TRUMP TO KILL NAFTA
In a move to pressure U.S. lawmakers into approving new U.S.-Canada-Mexico Agreement, president will terminate previous deal
WASHINGTON — The original NAFTA deal has landed back atop Donald Trump’s hit list, with the U.S. president again declaring he intends to terminate the 24-year-old trade pact — a move that appears designed to pressure lawmakers on Capitol Hill into approving its recently negotiated successor.
Trump, Prime Minister Justin Trudeau and former Mexican president Enrique Pena Nieto signed the new U.S.-Canada Mexico Agreement — USMCA, although the federal government in Ottawa has rechristened it CUSMA — during an awkward ceremony at the outset of G20 meetings Friday in Argentina.
Trump was on board Air Force One on his way back to Washington late Saturday when he announced that he would notify Congress of his intention to terminate NAFTA, a long-threatened move that would give lawmakers six months to approve its replacement once formal notice is delivered.
“I will be formally terminating NAFTA shortly,” the president said of the trilateral agreement he and his supporters have long loved to hate.
“I’ll be terminating it within a relatively short period of time. We get rid of NAFTA. It’s been a disaster for the United States. It’s caused us tremendous amounts of unemployment and loss and company loss and everything else. That’ll be terminated.
“And so Congress will have a choice of the USMCA or preNAFTA, which worked very well. You got out, you negotiate your deals. It worked very well.”
A number of Democrats in Congress, empowered by their new majority in the House of Representatives, say they don’t much like the new agreement in its current form either, and say they won’t support it without more stringent enforcement mechanisms for new labour rules and environmental protection.
Some Republicans say they, too, are disinclined to support the agreement in its current form.
Kristin Dziczek, vice-president of industry, labour and economics at the Michigan-based Center for Automotive Research, was not surprised to hear of Trump’s decision, something he threatened several times during negotiations in an effort to spur progress and curry favour with his supporters.
“I don’t think it’s a bluff,” Dziczek said Sunday. “I think that’s how he thinks he’s going to whip votes.”
Dziczek said she’s anticipates a scenario where Trump signs a formal intent to withdraw, but ignores the fact that congressional approval would be required to repeal the underlying legislation that enforces the terms of the original agreement — a scenario she’s dubbed “zombie NAFTA.”
“I think it’s really, really likely we end up in that situation,” she said. “Without this, he’s got little leverage over Congress, and Congress has got detractors on both sides — on the Democrat and the Republican side — who don’t really like the deal.”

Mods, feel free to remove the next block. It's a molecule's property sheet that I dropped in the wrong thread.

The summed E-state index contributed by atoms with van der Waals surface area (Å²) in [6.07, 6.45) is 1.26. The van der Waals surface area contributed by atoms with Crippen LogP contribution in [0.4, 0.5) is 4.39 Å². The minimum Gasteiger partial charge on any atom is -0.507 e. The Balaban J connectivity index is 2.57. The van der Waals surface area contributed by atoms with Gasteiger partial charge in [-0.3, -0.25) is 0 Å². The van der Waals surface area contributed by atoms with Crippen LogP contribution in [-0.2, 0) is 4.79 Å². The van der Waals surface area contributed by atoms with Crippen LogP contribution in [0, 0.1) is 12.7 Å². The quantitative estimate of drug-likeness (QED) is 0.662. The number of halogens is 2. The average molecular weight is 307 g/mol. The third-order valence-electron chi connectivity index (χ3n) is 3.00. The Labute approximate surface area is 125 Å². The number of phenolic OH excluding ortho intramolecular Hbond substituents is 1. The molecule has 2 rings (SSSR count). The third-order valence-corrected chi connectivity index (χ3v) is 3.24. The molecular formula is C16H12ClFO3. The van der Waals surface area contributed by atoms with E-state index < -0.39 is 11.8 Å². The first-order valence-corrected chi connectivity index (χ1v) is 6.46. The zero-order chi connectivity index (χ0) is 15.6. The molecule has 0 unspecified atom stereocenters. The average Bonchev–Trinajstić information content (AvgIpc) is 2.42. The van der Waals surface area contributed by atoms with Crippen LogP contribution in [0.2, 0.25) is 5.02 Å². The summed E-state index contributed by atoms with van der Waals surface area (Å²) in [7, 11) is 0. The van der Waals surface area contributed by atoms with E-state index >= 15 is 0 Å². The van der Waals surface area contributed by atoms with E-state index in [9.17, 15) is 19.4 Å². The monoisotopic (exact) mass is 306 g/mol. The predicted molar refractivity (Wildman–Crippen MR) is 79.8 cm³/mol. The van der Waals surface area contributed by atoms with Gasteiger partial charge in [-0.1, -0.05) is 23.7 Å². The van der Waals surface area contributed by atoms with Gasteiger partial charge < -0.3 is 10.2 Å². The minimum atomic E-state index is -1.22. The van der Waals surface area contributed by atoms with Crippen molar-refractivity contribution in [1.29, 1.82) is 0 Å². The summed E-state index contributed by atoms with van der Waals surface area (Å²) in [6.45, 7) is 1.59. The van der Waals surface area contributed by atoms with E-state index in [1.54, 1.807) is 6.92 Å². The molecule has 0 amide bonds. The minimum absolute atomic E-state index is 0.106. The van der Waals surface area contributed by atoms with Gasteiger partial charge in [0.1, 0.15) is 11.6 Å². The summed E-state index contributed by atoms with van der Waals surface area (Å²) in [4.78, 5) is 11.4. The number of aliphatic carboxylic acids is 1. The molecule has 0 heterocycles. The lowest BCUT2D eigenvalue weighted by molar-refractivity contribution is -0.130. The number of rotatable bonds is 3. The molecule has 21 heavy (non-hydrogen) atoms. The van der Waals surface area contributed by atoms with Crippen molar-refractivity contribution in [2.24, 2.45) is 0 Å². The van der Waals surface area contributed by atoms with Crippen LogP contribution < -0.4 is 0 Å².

Massachusetts Democrat Elizabeth Warren has added her name to the list of lawmakers who say they won’t support the new agreement.
“As it’s currently written, Trump’s deal won’t stop the serious and ongoing harm NAFTA causes for American workers. It won’t stop outsourcing, it won’t raise wages, and it won’t create jobs. It’s NAFTA 2.0,” Warren told a luncheon audience last week during a foreign policy speech in Washington.
She cited a lack of enforcement tools for labour standards, drug company “handouts” and a lack of sufficiently robust measures to cut pollution or combat climate change, particularly in Mexico — and her refusal to use the deal’s new name hinted at precisely why Trump wants to do away with the old one.
“For these reasons, I oppose NAFTA 2.0, and will vote against it in the Senate unless President Trump reopens the agreement and produces a better deal for America’s working families.”
Among the Republicans who see problems is Florida Sen. Marco Rubio, who tweeted his fears that the current agreement gives agricultural producers in Mexico an unfair advantage.
“As currently drafted this deal will put Florida seasonal vegetable growers out of business,” Rubio wrote. “It allows Mexico to dump government-subsidized produce on the U.S. market.”
In a blog entry posted shortly after the agreement was signed Friday, Cato Institute trade analyst Simon Lester appeared to anticipate Trump’s move — although he acknowledged it would have made a lot more sense if the Republicans still had control of Congress.
“The Democrats are in a different position,” Lester wrote. “Many of them don’t like NAFTA to begin with, so a withdrawal threat wouldn’t feel so threatening. Furthermore, a withdrawal threat could lead to an internal GOP war over trade policy, which would be wonderful for the Democrats. This all puts the Democrats in a pretty good spot to make demands.”
Mexican president Enrique Peña Nieto, whose term ended Friday,, U.S. President Donald Trump and Prime Minister Justin Trudeau signed the trade deal intended to replace the North American Free Trade Agreement.